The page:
Elam Bonebright

Illustrator at Large

1 note

I had to delete all of the silliness on my tumblr from last night, because I realized I’d listed my tumblr under my web page on my business cards.  That being said, I don’t think there’s much harm in contributing to #reviewsdaytuesday.  

The Interrogative Mood: A Novel? is a book I had to read for postmodern lit in college, and to save a bit of pocket change I used the library copy instead of purchasing my own.  I kind of regret that decision, because it’s one of the few books you can pick up and read from any page at any time and still have no clue as to the point of its narrative, if it has one.  Sure, that sounds terrible, but the concept of a novel written entirely in questions is too strange and appealing to disregard outright.  The bread and butter of postmodernism (which I am severely oversimplifying) is challenging the traditions and patterns of context in media.  (If I put it in a museum, does placing an object in that context make it art, or does it require a higher concept?  If chapter 12 of a book happens before chapter 9, do I still read by page sequence? etc.)  Most stories read from beginning to end, growing up from a single point until you’ve experienced the whole of it.  This book is more like a rhizome, stemming from a singular concept, but growing out in a wide field of thoughts and sentiments.  You can read this book front to back, but I would recommend picking from a random point from time to time and reading from there until you’re sufficiently amused.  Make a game of answering some of the more interesting questions.  Have a conversation with book (if, by chance, you are also most talkative when your company is entirely your own).  However you choose to, please find your own way to enjoy it, because following the traditional method will only leave you frustrated.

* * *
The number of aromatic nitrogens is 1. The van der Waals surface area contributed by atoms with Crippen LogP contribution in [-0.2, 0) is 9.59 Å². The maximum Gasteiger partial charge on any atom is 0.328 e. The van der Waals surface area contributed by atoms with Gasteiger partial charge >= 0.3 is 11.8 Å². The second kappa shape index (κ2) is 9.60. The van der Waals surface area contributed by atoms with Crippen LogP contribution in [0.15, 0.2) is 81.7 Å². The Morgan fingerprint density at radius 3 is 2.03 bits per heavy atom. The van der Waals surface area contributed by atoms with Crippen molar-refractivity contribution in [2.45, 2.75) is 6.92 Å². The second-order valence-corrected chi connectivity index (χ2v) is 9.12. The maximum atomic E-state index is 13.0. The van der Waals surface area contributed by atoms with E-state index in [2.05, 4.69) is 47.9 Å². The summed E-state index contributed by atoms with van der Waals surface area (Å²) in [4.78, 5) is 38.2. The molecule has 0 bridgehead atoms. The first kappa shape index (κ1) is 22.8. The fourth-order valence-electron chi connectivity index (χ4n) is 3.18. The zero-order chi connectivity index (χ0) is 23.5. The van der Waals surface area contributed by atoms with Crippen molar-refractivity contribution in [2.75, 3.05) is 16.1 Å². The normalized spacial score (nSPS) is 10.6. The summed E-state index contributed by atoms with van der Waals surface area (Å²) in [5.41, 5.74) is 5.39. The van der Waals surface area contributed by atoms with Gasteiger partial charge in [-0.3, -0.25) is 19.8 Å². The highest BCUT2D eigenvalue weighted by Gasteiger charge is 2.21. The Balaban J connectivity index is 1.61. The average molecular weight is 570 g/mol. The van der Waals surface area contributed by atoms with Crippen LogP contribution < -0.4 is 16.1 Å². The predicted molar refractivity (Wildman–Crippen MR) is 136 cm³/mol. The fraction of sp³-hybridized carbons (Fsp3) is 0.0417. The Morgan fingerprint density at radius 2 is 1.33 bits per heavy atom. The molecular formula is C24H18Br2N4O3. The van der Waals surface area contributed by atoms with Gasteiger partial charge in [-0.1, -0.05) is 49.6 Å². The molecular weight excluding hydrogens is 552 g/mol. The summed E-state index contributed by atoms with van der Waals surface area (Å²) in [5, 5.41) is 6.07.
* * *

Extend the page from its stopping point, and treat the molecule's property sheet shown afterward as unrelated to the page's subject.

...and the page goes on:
I had to delete all of the silliness on my tumblr from last night, because I realized I’d listed my tumblr under my web page on my business cards.  That being said, I don’t think there’s much harm in contributing to #reviewsdaytuesday.  

The Interrogative Mood: A Novel? is a book I had to read for postmodern lit in college, and to save a bit of pocket change I used the library copy instead of purchasing my own.  I kind of regret that decision, because it’s one of the few books you can pick up and read from any page at any time and still have no clue as to the point of its narrative, if it has one.  Sure, that sounds terrible, but the concept of a novel written entirely in questions is too strange and appealing to disregard outright.  The bread and butter of postmodernism (which I am severely oversimplifying) is challenging the traditions and patterns of context in media.  (If I put it in a museum, does placing an object in that context make it art, or does it require a higher concept?  If chapter 12 of a book happens before chapter 9, do I still read by page sequence? etc.)  Most stories read from beginning to end, growing up from a single point until you’ve experienced the whole of it.  This book is more like a rhizome, stemming from a singular concept, but growing out in a wide field of thoughts and sentiments.  You can read this book front to back, but I would recommend picking from a random point from time to time and reading from there until you’re sufficiently amused.  Make a game of answering some of the more interesting questions.  Have a conversation with book (if, by chance, you are also most talkative when your company is entirely your own).  However you choose to, please find your own way to enjoy it, because following the traditional method will only leave you frustrated.

Filed under reviewsdaytuesday the interrogative mood